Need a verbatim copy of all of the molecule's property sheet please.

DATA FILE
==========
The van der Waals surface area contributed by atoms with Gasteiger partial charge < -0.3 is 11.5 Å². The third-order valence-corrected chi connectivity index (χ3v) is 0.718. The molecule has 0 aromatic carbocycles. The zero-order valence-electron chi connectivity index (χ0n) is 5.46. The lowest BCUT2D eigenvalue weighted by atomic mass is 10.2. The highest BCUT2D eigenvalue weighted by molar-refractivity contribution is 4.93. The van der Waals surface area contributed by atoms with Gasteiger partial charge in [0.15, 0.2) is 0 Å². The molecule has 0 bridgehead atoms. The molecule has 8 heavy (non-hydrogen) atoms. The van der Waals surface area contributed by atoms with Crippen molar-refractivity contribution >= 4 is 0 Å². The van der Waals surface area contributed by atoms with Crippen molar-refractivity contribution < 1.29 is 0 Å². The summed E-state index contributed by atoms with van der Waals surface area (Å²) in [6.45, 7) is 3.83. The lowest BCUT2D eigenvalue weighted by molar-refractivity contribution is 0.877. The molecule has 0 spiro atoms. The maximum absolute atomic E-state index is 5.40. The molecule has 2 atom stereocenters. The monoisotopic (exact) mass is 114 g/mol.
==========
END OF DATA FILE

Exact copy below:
The van der Waals surface area contributed by atoms with Gasteiger partial charge < -0.3 is 11.5 Å². The third-order valence-corrected chi connectivity index (χ3v) is 0.718. The molecule has 0 aromatic carbocycles. The zero-order valence-electron chi connectivity index (χ0n) is 5.46. The lowest BCUT2D eigenvalue weighted by atomic mass is 10.2. The highest BCUT2D eigenvalue weighted by molar-refractivity contribution is 4.93. The van der Waals surface area contributed by atoms with Gasteiger partial charge in [0.15, 0.2) is 0 Å². The molecule has 0 bridgehead atoms. The molecule has 8 heavy (non-hydrogen) atoms. The van der Waals surface area contributed by atoms with Crippen molar-refractivity contribution >= 4 is 0 Å². The van der Waals surface area contributed by atoms with Crippen molar-refractivity contribution < 1.29 is 0 Å². The summed E-state index contributed by atoms with van der Waals surface area (Å²) in [6.45, 7) is 3.83. The lowest BCUT2D eigenvalue weighted by molar-refractivity contribution is 0.877. The molecule has 0 spiro atoms. The maximum absolute atomic E-state index is 5.40. The molecule has 2 atom stereocenters. The monoisotopic (exact) mass is 114 g/mol.